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Sam at the End of the World by Michael Cooper

 

Sam is my kind of reluctant hero. He is overweight, self-absorbed, and teetering on the edge of suicide after loneliness and fear have worn him down.

Sam feels Life’s whip more keenly than most people. A cynical slob with no delusions of grandeur, he wonders ‘why me’ at every step.

As a bewildered non-combatant he is spared, by hiding, when a plague of genetically engineered parasites take over every human they encounter. When his food runs out he must brave the resultant hosts who roam the Earth, eating or capturing anyone not already possessed.

Sam stumbles from one unthinkable situation to the next. For a time he manages to escape the Parasite’s clutches by dumb luck and good planning.

Then he makes a dreadful mistake.

At his lowest ebb a beautiful girl saves him from certain death, and his luck appears to be about to change for the better.

But, things just keep getting worse . . . 

Note: Sam at the End of the World contains some graphic violence and harsh language.


A complete novel

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Listed: Dec 4, 2008

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Editorial Reviews

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Made me laugh…this story has a lot going for it

By Fiona Gregory, editor

Jun 10, 2009: I have to give this story a lot of credit for literally making me laugh out loud. The dry humour in the narration of the main character – a true anti-hero – is great! Michael Cooper really has a way with words: sarcastic, funny, and also, very descriptive in an original way. You’ll see what I mean.This story is scary, creepy, full of tension, has interesting characters – it has a lot going for it and I was hooked right through the first half of the novel.

Now, I have to say there was a point about halfway through when I found I’d (temporarily) lost interest in the story and started skimming through. I think the story just ran up against the zombie conumdrum: as mindless, shambling creatures, zombies (although the afflicted in this story are actually hosts to an alien parasite, not zombies, they share the classic zombie characteristics) are not really that interesting antagonists. Once the main characters have figured out how to avoid them while still meeting their food and shelter needs – which they have to do fairly quickly or the story is soon over – what happens next?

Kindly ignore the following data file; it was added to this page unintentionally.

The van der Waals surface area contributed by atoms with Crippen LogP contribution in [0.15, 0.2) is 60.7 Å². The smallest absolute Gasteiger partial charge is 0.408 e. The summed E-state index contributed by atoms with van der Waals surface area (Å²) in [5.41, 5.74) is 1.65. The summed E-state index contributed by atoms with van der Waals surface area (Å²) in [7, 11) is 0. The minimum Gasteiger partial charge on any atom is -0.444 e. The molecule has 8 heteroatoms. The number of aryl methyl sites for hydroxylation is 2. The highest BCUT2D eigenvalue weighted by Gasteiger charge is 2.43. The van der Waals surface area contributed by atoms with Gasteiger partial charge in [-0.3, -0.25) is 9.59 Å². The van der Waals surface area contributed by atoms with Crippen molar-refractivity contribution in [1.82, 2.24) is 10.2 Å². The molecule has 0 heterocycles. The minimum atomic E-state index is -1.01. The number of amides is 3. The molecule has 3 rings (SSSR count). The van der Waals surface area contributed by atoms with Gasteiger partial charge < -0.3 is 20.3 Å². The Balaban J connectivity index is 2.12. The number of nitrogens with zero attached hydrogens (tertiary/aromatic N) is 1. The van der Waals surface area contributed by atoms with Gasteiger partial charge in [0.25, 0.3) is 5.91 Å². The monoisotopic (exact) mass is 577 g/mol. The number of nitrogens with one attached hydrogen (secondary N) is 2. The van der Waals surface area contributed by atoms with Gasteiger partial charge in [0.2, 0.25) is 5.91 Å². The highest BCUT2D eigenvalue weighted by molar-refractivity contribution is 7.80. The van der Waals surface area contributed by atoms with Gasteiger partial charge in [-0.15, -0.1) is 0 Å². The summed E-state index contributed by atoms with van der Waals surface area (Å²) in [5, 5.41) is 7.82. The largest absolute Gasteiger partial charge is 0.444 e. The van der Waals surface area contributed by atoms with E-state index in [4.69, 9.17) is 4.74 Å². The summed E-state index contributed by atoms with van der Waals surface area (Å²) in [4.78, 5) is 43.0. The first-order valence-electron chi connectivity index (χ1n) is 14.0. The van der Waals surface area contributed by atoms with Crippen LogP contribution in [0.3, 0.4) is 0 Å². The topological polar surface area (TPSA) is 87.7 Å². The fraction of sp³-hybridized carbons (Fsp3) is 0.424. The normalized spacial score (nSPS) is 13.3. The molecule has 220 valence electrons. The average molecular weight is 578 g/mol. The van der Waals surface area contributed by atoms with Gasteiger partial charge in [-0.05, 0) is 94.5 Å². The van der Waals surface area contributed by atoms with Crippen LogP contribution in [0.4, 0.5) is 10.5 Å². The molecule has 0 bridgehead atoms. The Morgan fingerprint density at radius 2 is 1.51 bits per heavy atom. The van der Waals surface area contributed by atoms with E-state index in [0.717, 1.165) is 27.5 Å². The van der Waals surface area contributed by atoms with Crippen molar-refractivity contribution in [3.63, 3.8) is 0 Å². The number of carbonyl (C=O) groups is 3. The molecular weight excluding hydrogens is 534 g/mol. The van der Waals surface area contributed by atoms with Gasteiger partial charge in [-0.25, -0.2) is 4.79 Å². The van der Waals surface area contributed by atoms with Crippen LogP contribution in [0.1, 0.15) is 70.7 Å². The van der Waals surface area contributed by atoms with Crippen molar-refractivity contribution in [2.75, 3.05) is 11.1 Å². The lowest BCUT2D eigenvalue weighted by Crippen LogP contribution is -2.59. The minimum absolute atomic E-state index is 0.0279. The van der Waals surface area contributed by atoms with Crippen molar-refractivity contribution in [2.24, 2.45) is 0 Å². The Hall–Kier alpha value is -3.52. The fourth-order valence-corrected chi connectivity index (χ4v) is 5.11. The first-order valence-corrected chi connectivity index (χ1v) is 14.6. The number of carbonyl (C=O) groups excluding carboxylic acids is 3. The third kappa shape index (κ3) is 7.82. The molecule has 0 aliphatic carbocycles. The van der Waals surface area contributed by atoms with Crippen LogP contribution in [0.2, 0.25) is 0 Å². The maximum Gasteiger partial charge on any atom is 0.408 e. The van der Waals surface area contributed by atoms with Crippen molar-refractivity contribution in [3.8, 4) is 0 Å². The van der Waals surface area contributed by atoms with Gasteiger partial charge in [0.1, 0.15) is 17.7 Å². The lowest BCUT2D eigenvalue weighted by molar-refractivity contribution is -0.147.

The problem for me was that formerly sensible, or at least realistically cowardly, characters started behaving irrationally and taking unnecessary risks, as – it seemed to me – a plot device to keep the story moving along. I think this is where I lost the necessary suspension of disbelief and thus involvement in the outcome of the story. Now I may be being totally unfair: given the context of the story, there’s plenty, indeed PLENTY, of scope for anyone to go a little nuts.

So, I went back to the story, and was won back over by the exceptional writing. And overall, yes, the story does make sense and is, in fact, an amazing work of imagination. Don’t miss this gem – it’s a barrel of fun and a real find.

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The Kind of Hero You Want to Read About (But Not Live With)

By Jim Zoetewey, editor, author of The Legion of Nothing

Dec 6, 2008: I should probably start with some kind of disclaimer here. The author of this work asked me to read it before submitting it to Web Fiction Guide because he wanted to know if it was ready.

I thought it was then and still do.

According to the author’s preface before the beginning, the story is zombie inspired. I skipped the preface and didn’t notice that until I came back and read the [more . . .]

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Most Helpful Member Reviews

the_author() rating onrating onrating onrating onrating half

Scary, funny, tragic, real

By sandrafowke, member

Mar 3, 2009: This is a MUST READ for all lovers of the Zombie/post-apocalypse genre. A story of epic proportions, Coop addresses the true horror of being trapped in this new terrifying world and a wide range of complex emotions and relationship/friendship dynamics.

Fatal Cure is strongly character driven, with a hero who I am constantly torn between loving and throttling.

This is a very mature story told by a writer who really knows his [more . . .]

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Fatally funny

By stuntwriter, member

Dec 4, 2008: If the Cohen Brothers wrote end-of-the-world, zombie-inspired, black comedy-style horror, this is the story they’d write.

Sam, the antihero of Fatal Cure, is busy saving his skin as everyone around him is taken over by Parasites. If you want a mental picture (and don’t mind mixing your genres/movie-references), think of a cowardly, overweight Bruce Willis spending a whole movie avoiding Aliens. Sam survives by looting shops and taking every kind of drug he can find and, while he’s teetering on the [more . . .]

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